Toward Resiliency in Parenting
One of my favorite memories involves walking my (now grown) daughter to preschool. We took our time—and searched for signs of spring along the way. One day, she spotted something curious in the middle of the road. “What’s that?” she asked. “It’s a manhole,” I told her. “No, Daddy, it’s a person-hole,” she replied in an adorable, yet matter-of-fact voice that I remember like it was yesterday.
Moments like these gave me a window into the mind of my little feminist-in-the-making and two sons. They gave us something to talk about for years to come, and helped her grow into the smart, savvy woman she is today.
Not only are these small interactions fun and memorable, they do wonders for kids. I see it every day in my clinic as a pediatrician. And plenty of credible studies confirm their critical importance in early childhood brain development. Science now points to the importance of family strength and resilience—the qualities that arise from relationships with our children, and with other parents in our communities.
So I say it with as close to certainty as a scientist can get: parent involvement makes a real difference. And while parent involvement can mean different things to different people, it is the daily interactions—as much as chaperoning a field trip and showing up for the school play—that matter. We now know that play—enjoying a simple game of Go Fish or a summer evening catching fireflies—lays the foundation for learning.
Kids’ brains develop in response to their experiences. In that first year of life, simple things like smiling, kissing, touching, and talking—all the back and forth that happens between infants and parents—foster a strong sense of attachment and foundation for life. These interactions establish connections in the brain that literally shape its development. For example, children whose parents converse with them regularly during the early years start school with larger vocabularies and more complex sentence structures.
Yet how do we converse with one-, two-, and three-year-old children, who are only beginning to talk? One way is to simply chat with them. What does that mean, exactly? It means pointing out an interesting tree as you walk by, telling stories, or even thinking out loud about things to which you don’t know the answer: I wonder why tomatoes turn red. I’m going to look in this book to figure out how to train our new dog. I’m not sure what I feel like for dinner tonight.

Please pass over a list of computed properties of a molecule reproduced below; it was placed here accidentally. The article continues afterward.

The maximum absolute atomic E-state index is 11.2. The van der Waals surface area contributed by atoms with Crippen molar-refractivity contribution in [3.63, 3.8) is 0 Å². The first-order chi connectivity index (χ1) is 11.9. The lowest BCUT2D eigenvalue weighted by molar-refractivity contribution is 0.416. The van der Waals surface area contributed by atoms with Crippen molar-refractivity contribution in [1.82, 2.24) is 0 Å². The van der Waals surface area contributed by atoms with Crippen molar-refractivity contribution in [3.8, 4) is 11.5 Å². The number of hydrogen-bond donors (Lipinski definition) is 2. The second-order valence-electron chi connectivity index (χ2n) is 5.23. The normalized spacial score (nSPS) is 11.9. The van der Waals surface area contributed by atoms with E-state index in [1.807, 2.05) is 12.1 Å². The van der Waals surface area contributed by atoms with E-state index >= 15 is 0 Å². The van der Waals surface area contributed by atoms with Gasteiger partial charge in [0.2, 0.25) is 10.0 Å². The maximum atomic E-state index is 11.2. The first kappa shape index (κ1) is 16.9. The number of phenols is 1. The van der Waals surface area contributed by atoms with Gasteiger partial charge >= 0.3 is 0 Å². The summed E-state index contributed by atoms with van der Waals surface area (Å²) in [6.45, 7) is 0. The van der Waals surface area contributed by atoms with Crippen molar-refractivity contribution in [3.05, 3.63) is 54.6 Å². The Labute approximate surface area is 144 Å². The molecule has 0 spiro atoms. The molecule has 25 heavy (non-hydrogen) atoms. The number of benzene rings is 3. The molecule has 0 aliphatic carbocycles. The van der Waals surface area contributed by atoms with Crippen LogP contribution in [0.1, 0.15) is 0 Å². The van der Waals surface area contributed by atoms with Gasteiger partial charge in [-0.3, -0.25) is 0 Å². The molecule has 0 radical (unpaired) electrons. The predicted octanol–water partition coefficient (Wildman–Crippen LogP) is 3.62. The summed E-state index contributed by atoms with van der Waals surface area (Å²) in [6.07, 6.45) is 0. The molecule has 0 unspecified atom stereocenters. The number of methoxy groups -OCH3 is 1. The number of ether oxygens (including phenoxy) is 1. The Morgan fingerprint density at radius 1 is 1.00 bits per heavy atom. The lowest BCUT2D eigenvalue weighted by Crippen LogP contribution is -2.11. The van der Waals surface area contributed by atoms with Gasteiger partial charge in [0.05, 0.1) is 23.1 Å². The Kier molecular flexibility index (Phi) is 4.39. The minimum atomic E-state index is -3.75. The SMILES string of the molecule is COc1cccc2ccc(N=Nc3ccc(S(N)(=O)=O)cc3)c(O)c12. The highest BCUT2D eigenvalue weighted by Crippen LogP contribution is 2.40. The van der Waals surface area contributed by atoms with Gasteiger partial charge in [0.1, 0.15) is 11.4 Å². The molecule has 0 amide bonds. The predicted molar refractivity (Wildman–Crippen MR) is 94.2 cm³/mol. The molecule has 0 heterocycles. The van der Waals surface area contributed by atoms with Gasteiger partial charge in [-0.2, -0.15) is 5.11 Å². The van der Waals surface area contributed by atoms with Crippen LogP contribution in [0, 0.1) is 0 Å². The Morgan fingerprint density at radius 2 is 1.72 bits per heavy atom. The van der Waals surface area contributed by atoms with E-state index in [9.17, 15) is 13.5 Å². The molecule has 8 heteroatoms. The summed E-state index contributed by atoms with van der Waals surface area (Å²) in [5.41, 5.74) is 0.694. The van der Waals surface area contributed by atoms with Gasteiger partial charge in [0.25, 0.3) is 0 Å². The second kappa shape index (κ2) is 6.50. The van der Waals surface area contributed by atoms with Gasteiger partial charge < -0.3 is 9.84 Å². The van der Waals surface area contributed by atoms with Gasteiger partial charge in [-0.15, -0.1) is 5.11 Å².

One of my biggest pet peeves is seeing a parent or caregiver at the park, or the zoo, or the school drop-off lane talking not to their kids but to their cell phones. Kids know when you’re focused on them—and when you’re not. They pick up on nuances. That’s why my advice to the parents of my patients is this: set boundaries with the 24/7 connectivity of our world, and resist the urge to check that one email or fire off that quick text when you are with your kids. The emails and texts will be there waiting for us, and the last thing we want win pokies is for our kids to feel like nuisances.
Throughout childhood, kids need opportunities to play, explore, and interact with their environment. For all the quality educational programs on cable and the Internet, TV lacks the interaction and human touch so critical to brain development. , on the other hand, are good for our kids’ brains—and full of chances to problem-solve, make decisions, and figure out how to get along with friends.
As kids get older, just sitting down and having dinner can go a long way. Even as teenagers, kids need encouragement and praise—and they need to know you’re there for them. Growing up isn’t easy, and parents are like guideposts, steering their children through the ups and downs of life.
I notice (and sometimes feel myself) a growing concern among parents that life is busier now than ever before, and that work consumes too much of our time. That may well be the case. But keep in mind that it’s up to us as parents to set our own boundaries and lead the lives we want for our families. Know, too, that there’s never been a time in history when people didn’t feel overtaxed or overworked. Think about farm families at the turn of the 20th century: both parents worked long, hard hours, and faced the uncertainty of a bountiful harvest year after year.
Parenting can be both a joy and a burden. The way I see it, sharing our joys makes parenting more joyful, just as sharing our burdens makes them lighter. The parents I see in my clinic whom I worry about most are those who say they can stay the course alone, that they don’t need anyone’s help or support. Studies show that parents who can turn to three to four adults for support do better mentally, and so do their kids.
It may sound quaint to say that it takes a whole village to raise a child (really, how many of us live in villages?), but the truth is, we can create our own villages. Building a support network begins with the simplest steps: trading off childcare or trips to the library, chatting with other parents at the playground, hosting a neighborhood potluck. These natural, informal friendships enrich our family lives more than complicated arrangements that cost money.
We can lead our children by our own example, spending less time online, living in the moment more, and balancing our work lives with a connectedness to things equally important—the families and the communities in which we live.
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